NEVER, 1989-90

Important Australian + International Fine Art
29 August 2012


(1920 - 1999)
NEVER, 1989-90

oil on canvas

106.0 x 182.5 cm

signed and dated lower right: John Brack 89/90

$700,000 - 900,000

Private collection, Melbourne


A Question of Balance: John Brack 1974 – 1994, Heide Museum of Modern Art, Melbourne, 1 April – 28 May 2000
Blue Chip XIII, Niagara Galleries, Melbourne, 8 March – 2 April 2011 (label attached verso)


Millar, R., 'Brack deals stunning cards', Herald, Melbourne, 24 October 1989 (illus.)
Grishin, S., The Art of John Brack, Oxford University Press, Melbourne, 1990, vol. II, cat. o311, p. 40, p. 187 (illus.)
Gott, T., A Question of Balance: John Brack 1974 – 1994, Heide Museum of Modern Art, Melbourne, 2000, p. 33 (illus.)

Catalogue text

'John was not an artist who was concerned with immediacy, spontaneity, facility or aesthetics. He was concerned with meaning and with structures that could sustain and develop this, making each work specifically and deliberately, by calculation and attention.'1

By the late 1970s John Brack turned his vivisector gaze inward as he sought out new ways to express his endless fascination with mankind's social arrangements and interactions. He found a deceptively simple solution among the perfectly ordered pencils and ink pens in his studio and these tools of trade became a metaphor of conformism and society itself. When arranged in groups and viewed from the perspective of Brack's tightly formed compositions these bands of pencils and pens formed opposing armies marching to battle or on the cusp of conflict. As Ted Gott reiterates,'the 'pencil and pen' paintings and watercolours further reflect Brack's pondering upon humanity's perpetual disputes overterritory...'2 Never painted in 1989-90 also employs the device of vintage alphabet playing cards, which Brack would assemble with great dexterity into elaborate card houses in his studio. The army of pencils advancing from the rear of the marble table brandish the words of defiance, 'NEVER', while we are left to guess at the three letters held up by the opposing forces, the most obvious interpretation being the word 'NOW'. Brack has created an ambiguous standoff, the dramatic point before physical force will prevail and the dying moments where language alone may either stave off warfare or provoke it. As Helen Brack explains, Never is an all encompassing concept manifest in the entire battle paintings. In the case of this particular example,'It is NEVER give up; it is Continuation, that Humanity will continue - in whatever manner? On the back edge of the table, where those three leading pencils are leaving the NOW, there is a space, a sort of gateway against which the wallpaper stripes stream upwards, and the section that starts with the three cards and ends with the single pencil is a perfect half-circle.'3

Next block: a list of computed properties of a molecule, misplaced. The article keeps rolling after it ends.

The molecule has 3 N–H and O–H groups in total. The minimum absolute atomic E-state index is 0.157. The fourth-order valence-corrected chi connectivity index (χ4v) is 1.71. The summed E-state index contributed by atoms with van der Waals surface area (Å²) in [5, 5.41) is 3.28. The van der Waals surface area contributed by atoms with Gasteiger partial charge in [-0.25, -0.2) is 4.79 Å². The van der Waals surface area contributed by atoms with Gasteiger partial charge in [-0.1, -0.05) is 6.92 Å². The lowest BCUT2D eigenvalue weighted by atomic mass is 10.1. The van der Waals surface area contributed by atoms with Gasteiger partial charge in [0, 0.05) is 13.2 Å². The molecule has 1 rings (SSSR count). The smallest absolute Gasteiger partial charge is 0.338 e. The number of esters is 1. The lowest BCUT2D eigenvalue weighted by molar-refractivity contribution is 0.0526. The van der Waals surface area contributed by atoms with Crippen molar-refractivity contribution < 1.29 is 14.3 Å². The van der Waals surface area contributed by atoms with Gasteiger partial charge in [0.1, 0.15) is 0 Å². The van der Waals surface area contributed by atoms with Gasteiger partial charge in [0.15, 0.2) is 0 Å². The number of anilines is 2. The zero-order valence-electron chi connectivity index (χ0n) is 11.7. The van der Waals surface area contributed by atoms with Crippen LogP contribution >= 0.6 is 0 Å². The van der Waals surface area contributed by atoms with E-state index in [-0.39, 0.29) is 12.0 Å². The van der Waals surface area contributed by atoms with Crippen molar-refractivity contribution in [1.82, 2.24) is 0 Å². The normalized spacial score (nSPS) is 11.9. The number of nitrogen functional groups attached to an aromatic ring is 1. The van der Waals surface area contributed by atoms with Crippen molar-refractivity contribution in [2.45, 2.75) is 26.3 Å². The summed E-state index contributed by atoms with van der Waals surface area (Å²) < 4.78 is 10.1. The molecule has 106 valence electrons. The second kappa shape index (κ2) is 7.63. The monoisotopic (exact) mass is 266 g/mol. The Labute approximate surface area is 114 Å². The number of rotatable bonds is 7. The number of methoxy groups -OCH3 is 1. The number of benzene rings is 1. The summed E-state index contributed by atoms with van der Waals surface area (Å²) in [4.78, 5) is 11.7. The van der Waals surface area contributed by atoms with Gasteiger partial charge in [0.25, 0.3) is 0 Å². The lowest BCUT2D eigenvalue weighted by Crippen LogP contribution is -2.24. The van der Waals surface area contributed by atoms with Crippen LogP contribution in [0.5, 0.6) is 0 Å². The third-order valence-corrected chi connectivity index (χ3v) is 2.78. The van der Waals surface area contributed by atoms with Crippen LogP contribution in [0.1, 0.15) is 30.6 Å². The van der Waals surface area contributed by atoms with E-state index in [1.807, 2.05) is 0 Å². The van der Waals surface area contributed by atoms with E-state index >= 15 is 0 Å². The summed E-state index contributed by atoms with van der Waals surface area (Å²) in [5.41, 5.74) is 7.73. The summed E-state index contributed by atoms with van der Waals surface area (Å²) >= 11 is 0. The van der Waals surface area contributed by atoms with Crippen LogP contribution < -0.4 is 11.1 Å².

As Gott notes, 'Brack's many 'battle' compositions also consider the groups which are inexorably connected to the rules of society, as well as the tribal arrangements to which we all unintentionally adhere. Within this overarching view of the world struggle, whichsimultaneously destroys and advances particular branches of civilisation, John Brack'spaintings of the 1980s also explore numerous sub-themes such as the ironic duality of society's simultaneous need for and subversion of hierarchical structure - the confluent election to office and relentless plotting against kings, queens and ministers, for example.The allegorical reading of many of these pictures is simple enough " We are taken over by Them, and pushed out; but then Them becomes Us, as we realise we are all the same; and this cycle of aggression, colonisation and assimilation is perpetual. Within this basic genus of conflict, across a decade of creative engagement, Brack's battle compositions explored the realms of human interaction and confrontation with permutations and perverse subtleties as endless as the relentless course of history itself.'4 Never is a critical example among this group of works. The Battle of 1980/83 (National Gallery of Australia, Canberra) was a panoramic distillation of the concept. Brack began to incorporate the alphabet playing cards at around that time and they were used to great effect in Yes, No (Bendigo Art Gallery, Victoria) and again with powerful resolve in The Pros and Cons 1985 (National Gallery of Australia). The notion of historic continuum and the contradictions between civilisation and the brutality and bloodshed of war alluded to by Helen Brack become strikingly evident in The Hunt 1988 (Geelong Art Gallery, Victoria) and again in Kings and Queens (private collection) also painted that year.

Never is an ambitious summation of this important mature group of works by Brack. As Helen Brack comments, 'one of the assets of a picture is, as in opera, that incompatible meanings can coexist; multiple meanings, as the cubists practised. One intriguing illusion in this picture is that all the pencils are the same size, both back ones and front ones, but it looks as if the back ones are bigger. We look up at the back pencils, but down upon the front ones. The floor of the table, another creature-like shape as it oozes flatly around, identifies the animal shape of NEVER, and is in contrast with the semi-circular cove of the other side of the table. Human savagery and civilisation, both present.'5

1. Gott, T., A Question of Balance: John Brack 1974-1994, Heide Museum of Modern Art, Melbourne, 2000, p. 14
2. Ibid., p. 13
3. Maudsley, H., Blue Chip XIII, Niagara Galleries, Richmond, 2011, p. 4
4. Gott, op. cit., pp. 13-14
5. Maudsley, op. cit., p. 4